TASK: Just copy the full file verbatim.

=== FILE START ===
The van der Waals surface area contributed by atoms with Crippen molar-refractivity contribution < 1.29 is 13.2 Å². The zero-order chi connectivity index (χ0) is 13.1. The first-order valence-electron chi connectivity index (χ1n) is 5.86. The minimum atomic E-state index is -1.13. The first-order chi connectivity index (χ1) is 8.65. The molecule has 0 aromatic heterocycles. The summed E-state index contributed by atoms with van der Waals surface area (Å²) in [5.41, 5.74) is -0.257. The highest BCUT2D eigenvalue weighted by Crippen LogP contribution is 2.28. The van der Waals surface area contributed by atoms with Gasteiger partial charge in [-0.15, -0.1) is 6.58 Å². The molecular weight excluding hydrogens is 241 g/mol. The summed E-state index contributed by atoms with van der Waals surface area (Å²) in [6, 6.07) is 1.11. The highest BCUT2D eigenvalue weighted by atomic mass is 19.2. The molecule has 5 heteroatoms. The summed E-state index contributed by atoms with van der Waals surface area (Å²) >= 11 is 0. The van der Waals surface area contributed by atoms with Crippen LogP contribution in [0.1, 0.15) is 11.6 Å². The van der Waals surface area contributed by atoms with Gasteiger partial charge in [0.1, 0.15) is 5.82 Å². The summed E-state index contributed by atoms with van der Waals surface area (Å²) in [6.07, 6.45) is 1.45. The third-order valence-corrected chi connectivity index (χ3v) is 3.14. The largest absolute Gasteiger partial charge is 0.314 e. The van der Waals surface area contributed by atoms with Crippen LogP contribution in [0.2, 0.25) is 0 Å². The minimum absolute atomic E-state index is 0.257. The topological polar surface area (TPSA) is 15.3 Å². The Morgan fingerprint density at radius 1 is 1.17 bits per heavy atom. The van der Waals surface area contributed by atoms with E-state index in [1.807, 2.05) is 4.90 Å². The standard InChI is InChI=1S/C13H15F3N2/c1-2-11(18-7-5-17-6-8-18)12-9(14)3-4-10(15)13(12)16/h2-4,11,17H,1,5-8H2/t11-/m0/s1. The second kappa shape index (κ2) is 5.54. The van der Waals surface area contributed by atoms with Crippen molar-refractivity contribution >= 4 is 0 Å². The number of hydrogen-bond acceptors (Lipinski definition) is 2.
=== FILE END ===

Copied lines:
The van der Waals surface area contributed by atoms with Crippen molar-refractivity contribution < 1.29 is 13.2 Å². The zero-order chi connectivity index (χ0) is 13.1. The first-order valence-electron chi connectivity index (χ1n) is 5.86. The minimum atomic E-state index is -1.13. The first-order chi connectivity index (χ1) is 8.65. The molecule has 0 aromatic heterocycles. The summed E-state index contributed by atoms with van der Waals surface area (Å²) in [5.41, 5.74) is -0.257. The highest BCUT2D eigenvalue weighted by Crippen LogP contribution is 2.28. The van der Waals surface area contributed by atoms with Gasteiger partial charge in [-0.15, -0.1) is 6.58 Å². The molecular weight excluding hydrogens is 241 g/mol. The summed E-state index contributed by atoms with van der Waals surface area (Å²) in [6, 6.07) is 1.11. The highest BCUT2D eigenvalue weighted by atomic mass is 19.2. The molecule has 5 heteroatoms. The summed E-state index contributed by atoms with van der Waals surface area (Å²) >= 11 is 0. The van der Waals surface area contributed by atoms with Crippen LogP contribution in [0.1, 0.15) is 11.6 Å². The van der Waals surface area contributed by atoms with Gasteiger partial charge in [0.1, 0.15) is 5.82 Å². The summed E-state index contributed by atoms with van der Waals surface area (Å²) in [6.07, 6.45) is 1.45. The third-order valence-corrected chi connectivity index (χ3v) is 3.14. The largest absolute Gasteiger partial charge is 0.314 e. The van der Waals surface area contributed by atoms with Crippen LogP contribution in [0.2, 0.25) is 0 Å². The minimum absolute atomic E-state index is 0.257. The topological polar surface area (TPSA) is 15.3 Å². The Morgan fingerprint density at radius 1 is 1.17 bits per heavy atom. The van der Waals surface area contributed by atoms with E-state index in [1.807, 2.05) is 4.90 Å². The standard InChI is InChI=1S/C13H15F3N2/c1-2-11(18-7-5-17-6-8-18)12-9(14)3-4-10(15)13(12)16/h2-4,11,17H,1,5-8H2/t11-/m0/s1. The second kappa shape index (κ2) is 5.54. The van der Waals surface area contributed by atoms with Crippen molar-refractivity contribution >= 4 is 0 Å². The number of hydrogen-bond acceptors (Lipinski definition) is 2.